Finally we may be entering an age in which having a learning disability does not automatically make others think of someone with low intelligence. The fact is, many people with learning disabilities have higher than average intelligence and are not unable to learn, they are simply people who learn differently than others.
Not long ago in our educational system, children with dyslexia were labeled stupid, mentally retarded or even altogether unteachable. Many of these children had average or even higher than average capabilities and were simply shut down by their parents and teachers, who didn't seem to have the slightest idea about how to reach and teach them.
While we have come a long way, it's still crucial that parents advocate for their children. Knowing the law about what you and your family are entitled to when it comes to public education can only serve to assist you when the principal, teacher or staff member of your child's school calls to have a meeting and let you know something may be awry.
For many students and caregivers, the entire experience of education is fraught with meetings and Individualized Education Programs, hashing out detail after detail of what services are needed, which services are affordable by the school district, and what, truly, is in the best interest of the student.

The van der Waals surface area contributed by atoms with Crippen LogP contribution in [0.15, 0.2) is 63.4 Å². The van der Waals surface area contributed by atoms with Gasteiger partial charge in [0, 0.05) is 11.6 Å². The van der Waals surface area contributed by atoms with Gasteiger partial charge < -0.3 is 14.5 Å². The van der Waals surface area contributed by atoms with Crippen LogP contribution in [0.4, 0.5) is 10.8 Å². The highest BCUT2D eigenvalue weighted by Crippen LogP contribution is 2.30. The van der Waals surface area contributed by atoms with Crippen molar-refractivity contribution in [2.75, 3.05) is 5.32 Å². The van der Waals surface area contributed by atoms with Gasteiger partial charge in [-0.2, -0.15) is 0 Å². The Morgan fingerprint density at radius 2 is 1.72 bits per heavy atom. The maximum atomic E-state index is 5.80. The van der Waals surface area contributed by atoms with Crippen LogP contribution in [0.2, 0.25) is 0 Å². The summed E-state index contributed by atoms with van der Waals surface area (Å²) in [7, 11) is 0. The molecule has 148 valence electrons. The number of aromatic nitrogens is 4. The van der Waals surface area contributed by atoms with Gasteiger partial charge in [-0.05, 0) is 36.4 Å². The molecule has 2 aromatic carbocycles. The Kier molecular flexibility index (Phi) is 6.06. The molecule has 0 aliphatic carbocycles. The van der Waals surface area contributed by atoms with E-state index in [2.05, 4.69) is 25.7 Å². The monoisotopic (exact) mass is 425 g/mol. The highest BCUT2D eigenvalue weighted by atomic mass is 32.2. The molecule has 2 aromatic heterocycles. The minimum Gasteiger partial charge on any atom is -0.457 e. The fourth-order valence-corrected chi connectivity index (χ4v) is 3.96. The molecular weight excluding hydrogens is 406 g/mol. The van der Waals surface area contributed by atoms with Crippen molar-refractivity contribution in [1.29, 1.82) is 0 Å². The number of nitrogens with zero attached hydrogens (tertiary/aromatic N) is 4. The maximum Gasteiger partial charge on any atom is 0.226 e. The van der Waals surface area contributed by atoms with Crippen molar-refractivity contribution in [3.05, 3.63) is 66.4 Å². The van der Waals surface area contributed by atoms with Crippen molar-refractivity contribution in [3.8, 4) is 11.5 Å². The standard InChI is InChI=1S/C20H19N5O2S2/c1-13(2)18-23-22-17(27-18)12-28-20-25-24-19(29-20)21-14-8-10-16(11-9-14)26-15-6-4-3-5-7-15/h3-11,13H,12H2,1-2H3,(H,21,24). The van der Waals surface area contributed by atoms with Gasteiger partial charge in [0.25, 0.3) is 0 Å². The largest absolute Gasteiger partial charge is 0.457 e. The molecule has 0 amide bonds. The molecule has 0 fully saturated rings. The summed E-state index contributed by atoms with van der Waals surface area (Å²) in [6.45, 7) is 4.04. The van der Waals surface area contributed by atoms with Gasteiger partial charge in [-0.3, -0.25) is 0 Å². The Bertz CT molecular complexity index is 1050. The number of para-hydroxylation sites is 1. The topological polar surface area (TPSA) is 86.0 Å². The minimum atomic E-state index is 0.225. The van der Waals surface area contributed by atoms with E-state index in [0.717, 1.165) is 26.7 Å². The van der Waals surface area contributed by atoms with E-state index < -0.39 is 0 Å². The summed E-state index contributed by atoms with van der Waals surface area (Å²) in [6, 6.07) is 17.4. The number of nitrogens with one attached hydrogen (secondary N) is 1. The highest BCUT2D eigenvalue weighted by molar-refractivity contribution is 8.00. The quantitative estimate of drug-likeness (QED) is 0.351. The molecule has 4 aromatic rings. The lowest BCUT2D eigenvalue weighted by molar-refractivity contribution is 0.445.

Encouraging your child with dyslexia to learn in new and different ways will strengthen their self confidence. One issue with children with learning disabilities is that they often suffer very low self esteem as a result of doing poorly, or being perceived as doing poorly in comparison with their peers. By continuing to believe in your child and allow room for all of their talents to develop and blossom, you are giving your child a gift.
For people with dyslexia, the natural fluidity and flow of letters and words coming together can be laborious. Each time a letter is encountered it is as if it's the first time. The natural quality of reading is a struggle.
Sally E. Shaywitz, M.D., is a professor in Learning Development at Yale School of Medicine's Department of Pediatrics, and co-director of the newly formed Yale Center for Dyslexia and Creativity. She estimates that one in five people are dyslexic. Through her research, writing and speaking, she hopes to reduce the stigma associated with dyslexia, using prominent and accomplished individuals as prime examples of people of high intelligence overcoming this obstacle in their lives.
The New York Times Sunday Review
Words Failed, Then Saved Me
By PHILIP SCHULTZ
Published: September 3, 2011
Dyslexia: Some Very Smart Accomplished People Cannot Read Well
ScienceDaily (Dec. 19, 2009)
The New York Times
Nudging Schools to Help Students With Learning Disabilities
By WALECIA KONRAD
Published: February 26, 2010
Aimee Boyle is a regular contributor to EmpowHER.
Reviewed September 7, 2011
by Michele Blacksberg R.N.
Edited by Jody Smith